Discrimination is closely related to and often the result of TB-related stigma. Stigmatizing language perpetuates and fuels discrimination of people affected by TB and of key populations who are most vulnerable to TB. Research demonstrates that discrimination against people affected by TB is widespread, touching upon all aspects of life, including health care, employment, education, housing, and the family. And evidence shows that stigma and discrimination against people affected by TB have grave consequences, with especially damaging, and qualitatively different, impacts for women. Stigma and discrimination lead to delayed diagnosis and treatment initiation; challenges in treatment adherence; increased expenses associated with testing and treatment; loss of income and employment; difficulties finding and maintaining housing; interruption of education; disruptions to personal relationships and difficulties in forming families; and diminished social status and quality of life, including poor mental health.

Right to Privacy & Confidentiality

The right to privacy & confidentiality comprises the right to keep personal health information private. This means that people affected by TB have the right to privacy in all matters related to their health, including whether they have TB infection or disease. Revealing, sharing, or transferring personal health information—electronically or otherwise—is only permissible when done with the informed consent of the individual and for the purposes of their care or to protect public health. Personal health information collected, stored, transferred, or processed during public health measures, such as public health surveillance and case notification systems, may be shared or transferred without the person’s informed consent only if it is done in an anonymous manner without the person’s name or any other personally identifiable information. To ensure that digital data containing personal health information of people affected by TB is kept confidential and secure in accordance with the right    to privacy & confidentiality, public health programs, research institutions, and health care providers must proactively implement robust safeguards within all electronic information systems.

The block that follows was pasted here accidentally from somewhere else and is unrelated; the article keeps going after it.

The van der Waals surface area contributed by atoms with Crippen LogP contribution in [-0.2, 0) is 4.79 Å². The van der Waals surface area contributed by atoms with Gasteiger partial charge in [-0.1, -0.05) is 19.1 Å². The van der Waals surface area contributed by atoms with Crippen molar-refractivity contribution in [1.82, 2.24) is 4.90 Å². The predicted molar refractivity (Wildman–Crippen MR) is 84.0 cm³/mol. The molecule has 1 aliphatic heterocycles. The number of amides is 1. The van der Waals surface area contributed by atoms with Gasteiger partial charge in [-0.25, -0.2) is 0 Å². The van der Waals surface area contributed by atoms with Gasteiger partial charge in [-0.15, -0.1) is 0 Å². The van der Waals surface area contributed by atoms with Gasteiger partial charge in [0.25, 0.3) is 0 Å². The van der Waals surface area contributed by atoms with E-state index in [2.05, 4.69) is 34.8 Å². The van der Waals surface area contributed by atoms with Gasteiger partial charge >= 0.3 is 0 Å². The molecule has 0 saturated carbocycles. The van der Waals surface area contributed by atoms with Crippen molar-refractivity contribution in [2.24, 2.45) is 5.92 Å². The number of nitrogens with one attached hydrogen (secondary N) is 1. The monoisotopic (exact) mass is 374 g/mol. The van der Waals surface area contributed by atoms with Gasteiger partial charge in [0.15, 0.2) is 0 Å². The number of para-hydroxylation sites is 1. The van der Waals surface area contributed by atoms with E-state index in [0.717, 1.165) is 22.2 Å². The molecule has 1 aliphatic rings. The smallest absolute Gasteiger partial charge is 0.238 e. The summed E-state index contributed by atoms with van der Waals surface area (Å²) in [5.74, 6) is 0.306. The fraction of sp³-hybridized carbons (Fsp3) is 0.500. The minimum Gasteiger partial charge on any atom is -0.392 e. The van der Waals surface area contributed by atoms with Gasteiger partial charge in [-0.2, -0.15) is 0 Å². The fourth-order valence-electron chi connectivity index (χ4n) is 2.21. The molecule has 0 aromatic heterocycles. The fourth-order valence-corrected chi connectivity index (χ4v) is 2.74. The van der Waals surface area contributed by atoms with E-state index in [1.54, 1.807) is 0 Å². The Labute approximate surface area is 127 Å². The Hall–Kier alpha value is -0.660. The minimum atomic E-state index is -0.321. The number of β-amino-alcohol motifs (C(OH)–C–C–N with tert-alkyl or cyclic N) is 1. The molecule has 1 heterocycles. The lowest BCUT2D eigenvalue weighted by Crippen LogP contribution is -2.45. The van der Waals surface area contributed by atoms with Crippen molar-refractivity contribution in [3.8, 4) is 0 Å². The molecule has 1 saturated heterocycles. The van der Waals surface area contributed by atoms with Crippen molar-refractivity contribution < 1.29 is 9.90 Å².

The right to privacy & confidentiality is established in law around the world. The Universal Declaration of Human Rights and four international treaties establish the right to privacy. Six regional treaties recognize the right to privacy. And 175 national constitutions protect the right to privacy, such as the constitutions of Brazil, Ethiopia, Nigeria, and Pakistan.